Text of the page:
The 22nd Annual Balkan Music Night, this coming Saturday beginning at 7:30pm at the Friends of the Performing Arts Center in Concord, MA.

I’m playing two sets; the first is upstairs with Joe, Mike the drummer, and our friend P (on violin, vocals). It will feature songs from the islands of Lesvos and Kalymnos, which is one of P’s specialties. Right after that I do another set with all of the above plus K on accordion in the main dance hall downstairs.

I hope we have as good a gig as we did in New York at Golden Fest.

Saturday, March 3


Today on the Boston Common at 5 o’clock.

Friday, March 2

A Little Taste

The recent controversy at Regent College over Pat Robertson’s choice of Mitt Romney as keynote speaker at the evangelical school’s May 5 commencement should give Romney a little taste of the chilly (if not downright hostile) reception he’ll receive from the evangelicals he’s tried so hard to court in the last few years in anticipation of his presidential bid.

I have said many times that Romney is in for a rude awakening if he thinks that evangelicals are going to embrace him as their candidate in 2008. To be sure, some will. Most, however, will not. It simply doesn’t matter how aggressively Romney engages in gay bashing or how passionately he defends his pro-life position. Even his former liberalism won’t harm him as much as his Mormon faith, which in the eyes of many evangelicals (and not just them) ranks as suspect at best. In 2004 the World Religions and Religious Movements class offered by Regent’s department of Renewal Studies classified Mormonism as a “contemporary cult.”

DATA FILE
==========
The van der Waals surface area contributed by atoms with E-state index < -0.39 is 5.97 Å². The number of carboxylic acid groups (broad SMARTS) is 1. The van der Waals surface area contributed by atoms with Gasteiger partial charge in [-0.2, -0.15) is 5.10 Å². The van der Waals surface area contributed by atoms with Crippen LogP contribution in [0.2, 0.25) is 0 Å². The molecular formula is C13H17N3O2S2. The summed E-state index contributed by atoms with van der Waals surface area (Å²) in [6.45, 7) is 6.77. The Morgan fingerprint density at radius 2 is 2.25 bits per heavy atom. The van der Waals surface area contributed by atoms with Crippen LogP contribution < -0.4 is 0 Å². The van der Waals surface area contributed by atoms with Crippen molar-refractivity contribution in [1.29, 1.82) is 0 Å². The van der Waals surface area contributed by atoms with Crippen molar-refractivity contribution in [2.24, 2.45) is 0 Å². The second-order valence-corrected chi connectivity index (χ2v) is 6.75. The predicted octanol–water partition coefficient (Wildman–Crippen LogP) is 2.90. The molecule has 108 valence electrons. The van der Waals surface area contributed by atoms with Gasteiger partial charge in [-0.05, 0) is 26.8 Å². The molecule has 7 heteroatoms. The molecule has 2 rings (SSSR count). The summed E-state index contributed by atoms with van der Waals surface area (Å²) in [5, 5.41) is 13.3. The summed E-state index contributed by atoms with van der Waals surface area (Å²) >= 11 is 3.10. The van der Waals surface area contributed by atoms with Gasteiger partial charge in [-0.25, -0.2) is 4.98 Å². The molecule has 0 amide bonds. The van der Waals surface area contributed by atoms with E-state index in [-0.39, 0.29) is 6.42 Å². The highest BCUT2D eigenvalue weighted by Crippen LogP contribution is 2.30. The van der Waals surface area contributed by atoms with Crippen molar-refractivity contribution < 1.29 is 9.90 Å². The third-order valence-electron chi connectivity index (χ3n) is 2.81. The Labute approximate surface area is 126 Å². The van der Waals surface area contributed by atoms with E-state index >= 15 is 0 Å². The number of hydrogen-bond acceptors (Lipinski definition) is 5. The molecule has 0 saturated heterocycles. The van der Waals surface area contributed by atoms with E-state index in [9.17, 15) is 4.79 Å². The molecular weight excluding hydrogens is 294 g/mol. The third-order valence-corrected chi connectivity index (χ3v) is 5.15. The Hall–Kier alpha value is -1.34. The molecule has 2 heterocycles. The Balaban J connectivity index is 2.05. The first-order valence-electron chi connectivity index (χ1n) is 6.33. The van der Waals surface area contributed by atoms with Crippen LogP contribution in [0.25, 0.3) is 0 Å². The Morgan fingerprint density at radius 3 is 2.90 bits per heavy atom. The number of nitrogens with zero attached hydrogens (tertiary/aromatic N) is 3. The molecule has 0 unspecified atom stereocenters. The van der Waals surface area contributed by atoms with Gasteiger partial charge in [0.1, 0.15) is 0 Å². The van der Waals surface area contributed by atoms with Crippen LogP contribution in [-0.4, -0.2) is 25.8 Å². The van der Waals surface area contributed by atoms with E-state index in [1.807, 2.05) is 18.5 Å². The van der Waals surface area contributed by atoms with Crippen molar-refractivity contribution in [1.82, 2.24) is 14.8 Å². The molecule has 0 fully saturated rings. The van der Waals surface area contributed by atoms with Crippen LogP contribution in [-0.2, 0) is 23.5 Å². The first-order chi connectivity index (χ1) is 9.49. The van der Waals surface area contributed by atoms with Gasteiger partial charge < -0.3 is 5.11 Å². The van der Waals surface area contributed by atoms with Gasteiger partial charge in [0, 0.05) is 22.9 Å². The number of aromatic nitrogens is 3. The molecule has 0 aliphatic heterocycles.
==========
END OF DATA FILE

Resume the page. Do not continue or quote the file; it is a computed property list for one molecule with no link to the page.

Moreover, if Romney thinks he can pull off a JFK-style victory, he’s fooling himself. While there may be superficial similarities between the obstacle presented by Romney’s Mormonism today and that posed by Kennedy’s Catholicism in 1960, there really is no parallel.

According to the 1961 Statistical Abstract of the United States (the U.S. Census does not include statistics on religion), Roman Catholics constituted approximately 26% of the population in 1957. By way of contrast, the 2001 Statistical Abstract put Mormons at a mere 1%.

Add to those numbers the fact that by 1960, Catholics had been prominent in state and local politics in many parts of the country for the better part of a century and had built a powerful political machine. Conversely, it was only a little over a century ago that Mormonism officially rejected polygamy.

Opposition from America’s evangelicals may not break Romney’s campaign, but his shift to the far right suggests that he is strongly counting on their support. It will be interesting to see if, once he realizes that the Religious Right doesn’t want him, he moves back toward the moderate to liberal positions he once espoused to try his luck with those closer to the center. I for one am not convinced that this slippery chameleon’s conservative views are etched on golden tablets.

Labels: , ,

Creative Commons License
This work is licensed under a Creative Commons Attribution-NonCommercial 2.5 License.